Gonzaga men's basketball shuts down after positive tests, cancels four games

No. 1 Gonzaga has paused all team activities due to COVID-19 protocols one day after two positive tests within the basketball program -- from one player and another member of its traveling party -- led to the postponement of a highly anticipated matchup against No. 2 Baylor in Indianapolis.

According to the school's release, Gonzaga will not return to action until Dec. 15, which means the Bulldogs will cancel upcoming games against Tarleton, Southern, Northern Arizona and Idaho.

Gonzaga is set to face No. 3 Iowa on Dec. 19 at the Sanford Pentagon in Sioux Falls, South Dakota, in a matchup with potential Selection Sunday implications.

"Out of an abundance of caution and the well-being of student-athletes, in accordance with COVID-19 protocols Gonzaga has made the decision to pause men's basketball competitions through December 14," the school's statement said.

Gonzaga proceeded with its matchup against Auburn, a 90-67 win, on Nov. 27 after one player was held out due to a positive test and another also sat due to contact tracing. After that game, Bulldogs coach Mark Few said a staffer also had tested positive.

About an hour before tipoff of Saturday's Baylor-Gonzaga matchup, the teams released a joint announcement about the postponement of the game, saying they had mutually agreed to reschedule the contest after consulting with local officials in Indianapolis following Gonzaga's two positive tests.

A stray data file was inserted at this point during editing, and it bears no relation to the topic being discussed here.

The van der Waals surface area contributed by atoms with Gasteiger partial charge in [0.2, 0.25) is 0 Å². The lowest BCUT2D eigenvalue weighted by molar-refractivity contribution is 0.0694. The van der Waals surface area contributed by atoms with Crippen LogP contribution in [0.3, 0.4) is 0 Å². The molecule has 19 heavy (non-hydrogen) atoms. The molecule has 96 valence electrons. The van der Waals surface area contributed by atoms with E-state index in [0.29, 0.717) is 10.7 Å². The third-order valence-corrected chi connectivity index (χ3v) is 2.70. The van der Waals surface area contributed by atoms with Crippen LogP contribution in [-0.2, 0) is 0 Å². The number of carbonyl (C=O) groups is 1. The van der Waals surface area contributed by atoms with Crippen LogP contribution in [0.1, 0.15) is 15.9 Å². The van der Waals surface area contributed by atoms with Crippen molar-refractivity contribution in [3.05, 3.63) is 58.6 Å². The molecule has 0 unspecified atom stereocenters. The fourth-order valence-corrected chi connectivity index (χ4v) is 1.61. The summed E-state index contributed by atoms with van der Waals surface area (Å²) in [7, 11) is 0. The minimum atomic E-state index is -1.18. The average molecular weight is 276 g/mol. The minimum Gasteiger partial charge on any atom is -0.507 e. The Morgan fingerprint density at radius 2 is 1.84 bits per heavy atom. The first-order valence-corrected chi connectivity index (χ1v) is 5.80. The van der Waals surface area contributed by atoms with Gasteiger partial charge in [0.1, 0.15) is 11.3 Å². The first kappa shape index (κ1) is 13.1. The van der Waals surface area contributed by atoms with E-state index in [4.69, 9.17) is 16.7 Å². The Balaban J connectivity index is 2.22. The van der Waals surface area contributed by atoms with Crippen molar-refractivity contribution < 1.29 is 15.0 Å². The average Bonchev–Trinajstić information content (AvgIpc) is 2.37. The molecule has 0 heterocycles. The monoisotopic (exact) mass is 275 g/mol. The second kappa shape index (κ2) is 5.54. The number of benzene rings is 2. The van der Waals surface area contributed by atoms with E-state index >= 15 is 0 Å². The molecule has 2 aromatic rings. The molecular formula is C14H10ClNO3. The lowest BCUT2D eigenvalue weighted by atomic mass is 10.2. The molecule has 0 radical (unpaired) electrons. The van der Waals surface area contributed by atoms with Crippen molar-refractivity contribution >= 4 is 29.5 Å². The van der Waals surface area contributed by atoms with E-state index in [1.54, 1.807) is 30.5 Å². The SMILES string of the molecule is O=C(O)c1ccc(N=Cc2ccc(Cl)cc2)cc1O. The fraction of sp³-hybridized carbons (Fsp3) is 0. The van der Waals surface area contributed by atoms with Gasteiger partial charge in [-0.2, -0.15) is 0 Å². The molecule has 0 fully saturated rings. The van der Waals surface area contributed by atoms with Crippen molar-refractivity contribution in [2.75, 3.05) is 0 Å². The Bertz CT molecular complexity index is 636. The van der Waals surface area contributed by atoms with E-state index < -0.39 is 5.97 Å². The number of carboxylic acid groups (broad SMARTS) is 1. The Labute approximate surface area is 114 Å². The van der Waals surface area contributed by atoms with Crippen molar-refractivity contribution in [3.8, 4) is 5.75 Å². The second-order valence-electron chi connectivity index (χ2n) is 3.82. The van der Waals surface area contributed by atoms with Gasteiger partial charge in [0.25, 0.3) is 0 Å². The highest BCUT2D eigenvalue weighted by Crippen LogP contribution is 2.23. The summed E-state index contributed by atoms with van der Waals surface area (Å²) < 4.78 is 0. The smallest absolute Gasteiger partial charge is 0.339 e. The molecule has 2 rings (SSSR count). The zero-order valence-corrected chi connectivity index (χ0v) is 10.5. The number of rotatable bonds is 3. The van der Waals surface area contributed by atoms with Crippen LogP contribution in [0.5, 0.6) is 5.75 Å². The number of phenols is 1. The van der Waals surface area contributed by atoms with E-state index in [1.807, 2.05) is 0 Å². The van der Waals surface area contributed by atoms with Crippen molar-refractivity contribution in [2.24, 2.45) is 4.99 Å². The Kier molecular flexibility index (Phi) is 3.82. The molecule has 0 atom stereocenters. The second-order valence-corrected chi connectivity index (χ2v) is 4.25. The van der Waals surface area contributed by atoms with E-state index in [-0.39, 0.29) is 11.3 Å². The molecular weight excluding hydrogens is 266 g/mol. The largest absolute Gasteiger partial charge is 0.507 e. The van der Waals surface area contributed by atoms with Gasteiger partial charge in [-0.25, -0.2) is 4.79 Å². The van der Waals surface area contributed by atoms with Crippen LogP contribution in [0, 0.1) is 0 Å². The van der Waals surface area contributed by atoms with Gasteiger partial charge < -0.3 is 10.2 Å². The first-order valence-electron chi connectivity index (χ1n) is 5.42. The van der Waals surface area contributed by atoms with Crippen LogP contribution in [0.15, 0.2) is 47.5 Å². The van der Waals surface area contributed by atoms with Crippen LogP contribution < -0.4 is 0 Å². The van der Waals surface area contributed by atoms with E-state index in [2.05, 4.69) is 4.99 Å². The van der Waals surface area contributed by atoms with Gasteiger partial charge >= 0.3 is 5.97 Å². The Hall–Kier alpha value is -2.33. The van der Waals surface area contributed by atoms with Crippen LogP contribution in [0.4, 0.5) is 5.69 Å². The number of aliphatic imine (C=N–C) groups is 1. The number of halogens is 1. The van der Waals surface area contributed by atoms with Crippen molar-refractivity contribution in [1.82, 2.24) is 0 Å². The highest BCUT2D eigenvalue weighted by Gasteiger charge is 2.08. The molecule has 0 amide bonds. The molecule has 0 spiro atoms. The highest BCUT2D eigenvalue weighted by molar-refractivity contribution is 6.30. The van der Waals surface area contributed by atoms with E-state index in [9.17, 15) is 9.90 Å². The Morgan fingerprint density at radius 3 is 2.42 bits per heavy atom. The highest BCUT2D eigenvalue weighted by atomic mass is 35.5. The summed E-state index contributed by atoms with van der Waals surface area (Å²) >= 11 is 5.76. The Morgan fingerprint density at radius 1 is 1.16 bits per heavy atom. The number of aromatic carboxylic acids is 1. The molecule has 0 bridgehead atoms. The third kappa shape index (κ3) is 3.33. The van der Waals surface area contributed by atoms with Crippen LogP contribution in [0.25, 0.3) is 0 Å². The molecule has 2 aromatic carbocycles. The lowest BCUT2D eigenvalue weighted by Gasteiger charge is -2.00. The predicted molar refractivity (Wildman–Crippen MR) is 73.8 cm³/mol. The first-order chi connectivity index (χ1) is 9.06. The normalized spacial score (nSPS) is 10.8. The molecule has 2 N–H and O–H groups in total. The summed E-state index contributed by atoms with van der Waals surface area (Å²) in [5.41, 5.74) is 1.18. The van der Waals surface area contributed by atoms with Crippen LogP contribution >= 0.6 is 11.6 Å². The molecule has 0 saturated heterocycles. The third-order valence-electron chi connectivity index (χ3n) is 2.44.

Few might have the best roster he has ever coached. Jalen Suggs turned himself into one of the hottest NBA prospects in the country after a fantastic effort in a season-opening win over Kansas. Corey Kispert and Drew Timme also anchor a team chasing its first national title.

College basketball already has suffered dozens of cancellations and postponements due to the coronavirus pandemic. Saturday's Baylor-Gonzaga matchup, however, was the most significant game on the schedule to date that has been affected by the virus.

Due to concerns about logistics and the virus, the NCAA recently announced it would host its annual tournament in one city -- possibly Indianapolis -- in March.